Impersonating Authority – Two Police-Based Scams To Be Wary Of

Scams at Christmas

Scammers have always been creative, using whatever ruse they can come up with to trick or pressure their targets into paying up. IRS scams are nothing new, but some of these criminals have taken things a step further and begun to pose as a different kind of authority figure – law enforcement.

In fact, two different law enforcement scams have been making the rounds. Keep reading to learn what they are, and how they operate.

Law Enforcement Scam #1 – Phony Bail Requests

When your phone rings and the caller ID informs you that it’s coming from your local police department, odds are you’re going to answer. Once you do, there is a chance the person on the other end of the line will tell you that a family member or friend has been arrested, and they’ve asked the police to contact you to arrange for their bail.

You might have a cousin who you wouldn’t be that surprised to learn has gotten into some trouble, and the call is coming from a real police number, so you ignore the warning bells going off in your head and continue to talk to the “officer”. That’s when you’re told to pay the bail money by loading it onto a prepaid card and giving the officer the card number.

This is a major read flag. A prepaid card is just as untraceable as cash, and you have no way of getting it back once you realize that you’ve been lied to. Thanks to spoofing tools, a scammer can easily make it seem like they’re calling from any number they choose – including a police station.

Many people are willing to listen to law enforcement with few questions asked, but this is one scenario in which you should be asking a lot of questions. Get in touch with your local department by calling their non-emergency number to confirm the story you’ve been given before you agree to hand over any money. Bail payments are made through much more official channels than a prepaid card.

Law Enforcement Scam #2 – Police Warrant Scam

Yet another spin on the phone scam involves criminals once again posing as the police to request a payment from unsuspecting victims. In this version, the “officer” is calling to inform you that there is a warrant out on you, and you need to pay a fine to avoid jail time. You’re then told to meet the officer in a public place, like a shopping mall, to pay thousands of dollars in imaginary fines.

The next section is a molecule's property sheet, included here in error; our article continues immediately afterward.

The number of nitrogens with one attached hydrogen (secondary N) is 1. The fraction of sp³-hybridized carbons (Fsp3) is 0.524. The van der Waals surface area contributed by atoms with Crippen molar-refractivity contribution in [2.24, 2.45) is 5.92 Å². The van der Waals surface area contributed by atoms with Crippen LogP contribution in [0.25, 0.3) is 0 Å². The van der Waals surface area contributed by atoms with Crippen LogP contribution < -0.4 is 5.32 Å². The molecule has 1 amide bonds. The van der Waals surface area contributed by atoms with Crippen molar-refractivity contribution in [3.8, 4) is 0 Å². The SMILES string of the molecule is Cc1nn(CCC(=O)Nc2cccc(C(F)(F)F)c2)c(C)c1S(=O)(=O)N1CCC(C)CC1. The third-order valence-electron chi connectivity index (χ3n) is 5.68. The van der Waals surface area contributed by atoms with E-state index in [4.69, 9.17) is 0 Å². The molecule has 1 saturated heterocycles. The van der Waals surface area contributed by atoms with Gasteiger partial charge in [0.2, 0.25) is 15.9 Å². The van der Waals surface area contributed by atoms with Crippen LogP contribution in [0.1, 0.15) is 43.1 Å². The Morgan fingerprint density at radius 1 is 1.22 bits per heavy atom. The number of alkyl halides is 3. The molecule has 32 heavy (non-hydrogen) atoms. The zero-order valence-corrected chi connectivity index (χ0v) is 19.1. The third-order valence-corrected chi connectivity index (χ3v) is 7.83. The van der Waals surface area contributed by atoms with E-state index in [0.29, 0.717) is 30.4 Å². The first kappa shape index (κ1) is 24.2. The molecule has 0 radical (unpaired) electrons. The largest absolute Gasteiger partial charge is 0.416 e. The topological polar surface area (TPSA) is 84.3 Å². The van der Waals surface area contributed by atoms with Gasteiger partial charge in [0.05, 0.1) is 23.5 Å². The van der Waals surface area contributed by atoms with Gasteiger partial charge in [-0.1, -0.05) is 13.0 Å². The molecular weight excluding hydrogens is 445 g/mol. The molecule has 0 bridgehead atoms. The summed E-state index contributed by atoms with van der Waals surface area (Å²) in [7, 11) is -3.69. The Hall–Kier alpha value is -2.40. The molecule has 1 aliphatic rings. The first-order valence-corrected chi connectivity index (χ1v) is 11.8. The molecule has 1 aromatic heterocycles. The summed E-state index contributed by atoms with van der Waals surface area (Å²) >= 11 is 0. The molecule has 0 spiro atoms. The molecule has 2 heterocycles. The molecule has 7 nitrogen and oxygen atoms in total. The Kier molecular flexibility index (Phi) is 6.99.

There are several red flags with this scenario. First, warrants are served in person, never over the phone. Official and detailed documentation is needed here, and is presented to the suspect on paper before any action can be taken. Second, law enforcement will never ask you to meet at a random location to hand over a cash payment.

How Can You Avoid Falling For One Of These Scams?

No matter what tactics a scammer uses, you can keep out of harms way by keeping a few basic rules in mind:

  • Never agree to meet a stranger to turn over a demanded payment, regardless of where they ask you to meet or what reassurances they offer
  • Never give personal information out over the phone, especially to someone who should already have that information. If they need to “confirm” things like credit card, banking, or social insurance numbers, they will not do so over the phone or via email
  • Never hesitate to make a call of your own to follow up on a request that seems odd. You won’t face consequences for doing your do diligence or asking questions
  • Report any suspicious calls to the appropriate authorities. They may be able to keep the scammer that contacted you from harming anyone else

Check out our blog for more articles like this. Here are a few you might enjoy:

New Threat Alert From The FBI – Password Spraying

Sextortion Scam Pretending To Come From Your Hacked Email Account

How Can You Stay Safe From Phishing Attempts? Try These 7 Tips